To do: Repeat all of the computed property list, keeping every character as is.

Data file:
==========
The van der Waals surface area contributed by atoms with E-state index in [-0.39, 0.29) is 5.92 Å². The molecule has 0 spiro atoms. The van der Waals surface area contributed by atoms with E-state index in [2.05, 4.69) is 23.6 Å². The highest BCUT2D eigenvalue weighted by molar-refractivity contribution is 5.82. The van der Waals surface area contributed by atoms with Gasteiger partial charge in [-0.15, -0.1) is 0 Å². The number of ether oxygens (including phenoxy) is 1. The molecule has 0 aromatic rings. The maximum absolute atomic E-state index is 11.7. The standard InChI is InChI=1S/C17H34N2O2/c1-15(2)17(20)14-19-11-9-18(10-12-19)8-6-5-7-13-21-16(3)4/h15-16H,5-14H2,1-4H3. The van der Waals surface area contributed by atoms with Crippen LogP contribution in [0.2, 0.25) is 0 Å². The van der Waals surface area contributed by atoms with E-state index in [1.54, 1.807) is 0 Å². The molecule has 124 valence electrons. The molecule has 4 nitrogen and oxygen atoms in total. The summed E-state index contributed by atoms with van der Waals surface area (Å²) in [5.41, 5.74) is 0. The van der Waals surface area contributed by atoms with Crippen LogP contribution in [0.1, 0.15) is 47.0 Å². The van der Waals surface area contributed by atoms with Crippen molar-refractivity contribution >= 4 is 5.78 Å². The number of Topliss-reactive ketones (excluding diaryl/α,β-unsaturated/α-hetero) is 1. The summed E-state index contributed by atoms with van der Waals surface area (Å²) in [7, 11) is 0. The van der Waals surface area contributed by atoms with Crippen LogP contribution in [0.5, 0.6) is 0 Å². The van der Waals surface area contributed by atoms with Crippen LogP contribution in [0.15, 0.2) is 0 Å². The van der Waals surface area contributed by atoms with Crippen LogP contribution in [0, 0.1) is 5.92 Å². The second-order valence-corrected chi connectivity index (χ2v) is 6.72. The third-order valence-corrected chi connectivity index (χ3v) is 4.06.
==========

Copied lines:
The van der Waals surface area contributed by atoms with E-state index in [-0.39, 0.29) is 5.92 Å². The molecule has 0 spiro atoms. The van der Waals surface area contributed by atoms with E-state index in [2.05, 4.69) is 23.6 Å². The highest BCUT2D eigenvalue weighted by molar-refractivity contribution is 5.82. The van der Waals surface area contributed by atoms with Gasteiger partial charge in [-0.15, -0.1) is 0 Å². The number of ether oxygens (including phenoxy) is 1. The molecule has 0 aromatic rings. The maximum absolute atomic E-state index is 11.7. The standard InChI is InChI=1S/C17H34N2O2/c1-15(2)17(20)14-19-11-9-18(10-12-19)8-6-5-7-13-21-16(3)4/h15-16H,5-14H2,1-4H3. The van der Waals surface area contributed by atoms with Crippen LogP contribution in [0.2, 0.25) is 0 Å². The van der Waals surface area contributed by atoms with E-state index in [1.54, 1.807) is 0 Å². The molecule has 124 valence electrons. The molecule has 4 nitrogen and oxygen atoms in total. The summed E-state index contributed by atoms with van der Waals surface area (Å²) in [5.41, 5.74) is 0. The van der Waals surface area contributed by atoms with Crippen LogP contribution in [0.1, 0.15) is 47.0 Å². The van der Waals surface area contributed by atoms with Crippen molar-refractivity contribution >= 4 is 5.78 Å². The number of Topliss-reactive ketones (excluding diaryl/α,β-unsaturated/α-hetero) is 1. The summed E-state index contributed by atoms with van der Waals surface area (Å²) in [7, 11) is 0. The van der Waals surface area contributed by atoms with Crippen LogP contribution in [0.5, 0.6) is 0 Å². The van der Waals surface area contributed by atoms with Crippen LogP contribution in [0.15, 0.2) is 0 Å². The van der Waals surface area contributed by atoms with Crippen LogP contribution in [0, 0.1) is 5.92 Å². The second-order valence-corrected chi connectivity index (χ2v) is 6.72. The third-order valence-corrected chi connectivity index (χ3v) is 4.06.